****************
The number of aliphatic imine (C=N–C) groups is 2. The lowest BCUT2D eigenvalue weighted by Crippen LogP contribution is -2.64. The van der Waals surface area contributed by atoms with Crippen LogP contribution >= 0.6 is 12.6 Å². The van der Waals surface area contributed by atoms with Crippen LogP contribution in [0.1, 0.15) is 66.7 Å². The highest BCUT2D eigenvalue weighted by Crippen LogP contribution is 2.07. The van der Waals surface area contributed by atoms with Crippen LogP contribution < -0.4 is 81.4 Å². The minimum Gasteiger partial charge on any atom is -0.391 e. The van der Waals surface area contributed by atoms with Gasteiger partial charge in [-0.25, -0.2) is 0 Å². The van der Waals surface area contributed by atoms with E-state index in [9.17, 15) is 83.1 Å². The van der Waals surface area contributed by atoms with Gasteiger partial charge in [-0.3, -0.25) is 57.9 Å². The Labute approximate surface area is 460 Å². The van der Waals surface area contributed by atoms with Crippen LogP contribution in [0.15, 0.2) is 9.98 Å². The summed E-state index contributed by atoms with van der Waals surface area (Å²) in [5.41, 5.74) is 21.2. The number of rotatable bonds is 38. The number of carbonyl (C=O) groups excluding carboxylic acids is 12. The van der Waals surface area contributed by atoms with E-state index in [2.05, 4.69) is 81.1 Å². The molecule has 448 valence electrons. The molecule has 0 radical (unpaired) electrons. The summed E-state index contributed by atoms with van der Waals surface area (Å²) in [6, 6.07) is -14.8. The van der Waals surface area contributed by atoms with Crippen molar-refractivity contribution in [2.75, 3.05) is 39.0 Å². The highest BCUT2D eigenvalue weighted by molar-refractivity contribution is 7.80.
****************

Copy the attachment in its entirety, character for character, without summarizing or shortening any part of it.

The number of aliphatic imine (C=N–C) groups is 2. The lowest BCUT2D eigenvalue weighted by Crippen LogP contribution is -2.64. The van der Waals surface area contributed by atoms with Crippen LogP contribution >= 0.6 is 12.6 Å². The van der Waals surface area contributed by atoms with Crippen LogP contribution in [0.1, 0.15) is 66.7 Å². The highest BCUT2D eigenvalue weighted by Crippen LogP contribution is 2.07. The van der Waals surface area contributed by atoms with Crippen LogP contribution < -0.4 is 81.4 Å². The minimum Gasteiger partial charge on any atom is -0.391 e. The van der Waals surface area contributed by atoms with Gasteiger partial charge in [-0.25, -0.2) is 0 Å². The van der Waals surface area contributed by atoms with E-state index in [9.17, 15) is 83.1 Å². The van der Waals surface area contributed by atoms with Gasteiger partial charge in [-0.3, -0.25) is 57.9 Å². The Labute approximate surface area is 460 Å². The van der Waals surface area contributed by atoms with Crippen LogP contribution in [0.15, 0.2) is 9.98 Å². The summed E-state index contributed by atoms with van der Waals surface area (Å²) in [5.41, 5.74) is 21.2. The number of rotatable bonds is 38. The number of carbonyl (C=O) groups excluding carboxylic acids is 12. The van der Waals surface area contributed by atoms with E-state index in [2.05, 4.69) is 81.1 Å². The molecule has 448 valence electrons. The molecule has 0 radical (unpaired) electrons. The summed E-state index contributed by atoms with van der Waals surface area (Å²) in [6, 6.07) is -14.8. The van der Waals surface area contributed by atoms with Crippen molar-refractivity contribution in [2.75, 3.05) is 39.0 Å². The highest BCUT2D eigenvalue weighted by molar-refractivity contribution is 7.80.